China’s official narrative, for example, make it seem as if the Communist Party chased the Japanese out of China, whereas in reality the Kuomintang was Japan’s strongest enemy in China. An even more crucial fact that tends to be downplayed if not denied, however, is that the United States defeated Japan and thereby saved the Chinese. The common counterpoint—which I hear not just from Chinese people but also from Americans—is that the Pearl Harbor attack rendered America’s full mobilization inevitable, as if this had been a mechanistic affair, requiring no real decision-making, still less moral considerations. In that account, there is indeed not much for China to be thankful for. But the United States could, in reality, just as well have reacted to Pearl Harbor with a more limited military strike or diplomatic reprimand. We should also not forget that Japan’s leadership decided to attack Pearl Harbor in reaction to the U.S.-led Western sanctions, which had cut off Japan’s oil supplies. The United States had pushed for those sanctions precisely because many Americans felt that Japan’s invasion of China was evil and needed to be contained. The big picture is thus that the United States saved China (and Korea) from the Japanese Empire for reasons that, to a significant extent, transcended narrow national self-interest. But try telling this to a contemporary Chinese citizen and you will tell her something that she has never heard before and that contradicts everything taught by the Chinese party-state.

There is a certain self-flattering infantilism, if not outright solipsism, to East Asia’s rival official historiographies, which at least in severity seems to have no counterpart in contemporary Western historiographies. There is certainly not a single post-Confucian East Asian country that even comes close to the truthfulness of (post-)Christian Germany. I suspect that the historical closedmindedness has much to do with the region’s traditional closedness. It is telling that, in no other world region but East Asia, countries have to go through such dramatic “opening up” phases to integrate with world society, or struggle afterward against such a distinct, seemingly natural tendency to close off again.

Still, North Korea’s distortions are in a league of their own. A museum that can write Mao out of the Korean War, just for the sake of solipsistic simplicity, can erase any truth. Would older North Koreans notice that he is missing from the story? Then again, from this story, all people are missing. The War Museum’s narrative is so dehumanized that it features no real human beings at all. You only have the mythological Leader, an abstract Korean hero nation, and foreign enemy collectives. Nowhere is there a realistic biography or a realistically explained decision or motive. Madness drips from the walls. When we walked out of the building after an hour, I was relieved to find sunlight still existed.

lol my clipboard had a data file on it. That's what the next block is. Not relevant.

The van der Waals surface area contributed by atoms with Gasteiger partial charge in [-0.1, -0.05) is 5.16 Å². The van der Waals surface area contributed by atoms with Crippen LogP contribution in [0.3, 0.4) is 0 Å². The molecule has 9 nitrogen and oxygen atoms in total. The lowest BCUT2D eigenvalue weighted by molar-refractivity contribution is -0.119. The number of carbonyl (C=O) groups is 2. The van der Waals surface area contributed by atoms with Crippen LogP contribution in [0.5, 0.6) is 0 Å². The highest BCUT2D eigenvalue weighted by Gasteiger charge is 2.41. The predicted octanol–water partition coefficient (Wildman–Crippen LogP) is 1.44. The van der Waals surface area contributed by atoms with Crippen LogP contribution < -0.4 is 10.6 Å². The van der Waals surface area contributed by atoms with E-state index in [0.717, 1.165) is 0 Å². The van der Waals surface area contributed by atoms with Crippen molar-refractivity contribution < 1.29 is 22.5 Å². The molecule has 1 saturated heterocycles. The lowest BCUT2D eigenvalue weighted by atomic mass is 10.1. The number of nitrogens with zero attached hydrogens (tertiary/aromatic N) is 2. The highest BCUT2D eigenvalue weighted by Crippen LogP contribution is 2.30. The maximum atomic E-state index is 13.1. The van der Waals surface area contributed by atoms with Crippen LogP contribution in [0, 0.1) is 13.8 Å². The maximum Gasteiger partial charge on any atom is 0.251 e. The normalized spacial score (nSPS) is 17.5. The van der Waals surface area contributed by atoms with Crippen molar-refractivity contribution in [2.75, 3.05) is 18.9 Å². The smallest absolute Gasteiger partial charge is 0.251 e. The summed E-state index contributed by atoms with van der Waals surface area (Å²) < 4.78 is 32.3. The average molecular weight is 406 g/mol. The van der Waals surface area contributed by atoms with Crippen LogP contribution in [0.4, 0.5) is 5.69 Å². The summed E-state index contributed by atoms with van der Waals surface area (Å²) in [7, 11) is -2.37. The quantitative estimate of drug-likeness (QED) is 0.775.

Juche and Confucius

The next perversion presented itself soon enough. We visited North Korea’s Bethlehem: the cottage where the Great Leader supposedly was born in 1912—or Juche year one in the North Korean calendar. The Korean guides literally called it a “holy place” in English, but in this manger never lay a true messiah. This false prophet did give us his “Juche philosophy,” however: some drivel about man, the cosmos, and national sovereignty. It is a bag of words on the level of a failed middle-school essay assignment, but in North Korea it is passed down the generations and considered humanity’s highest intellectual achievement.

And it comes with its own tower: the 170-meter-high Juche Tower, shaped in the form of a Pharaonic obelisk. I am not familiar with other philosophies that needed their own tower to impress: the Aristotelian Virtue Ethics Tower? the Spinozism Tower? Up we went in an elevator, however, escorted by a young and confident Korean elevator lady who spoke fluent English. While she talked to my Swedish friend, she exhibited behavior surprisingly similar to what outside North Korea is known as flirting—which was perhaps only fitting, given that we had just ascended an enormous phallic object. Still, it was daring from her side, given that any romantic connection to foreigners is strictly forbidden. The top floor offered a fine view over central Pyongyang.

In the bookstore, I bought a dozen translated books about Juche and the three Kims. All are impressive for their mindless bombast. Exposition of the Principle of Juche Idea opens as follows:

In the early 20th century, the sunlight of [the] savior it had groped for reached humanity at last. It was the birth of the Juche idea that illuminates the road of shaping destiny independently, putting an end to the history of human destiny full of subjugation and distress. This gave a rise to a new history. It was a beginning of emotional history in which the human beings can live with big dignity and pride for the first time in a millions years of human history.6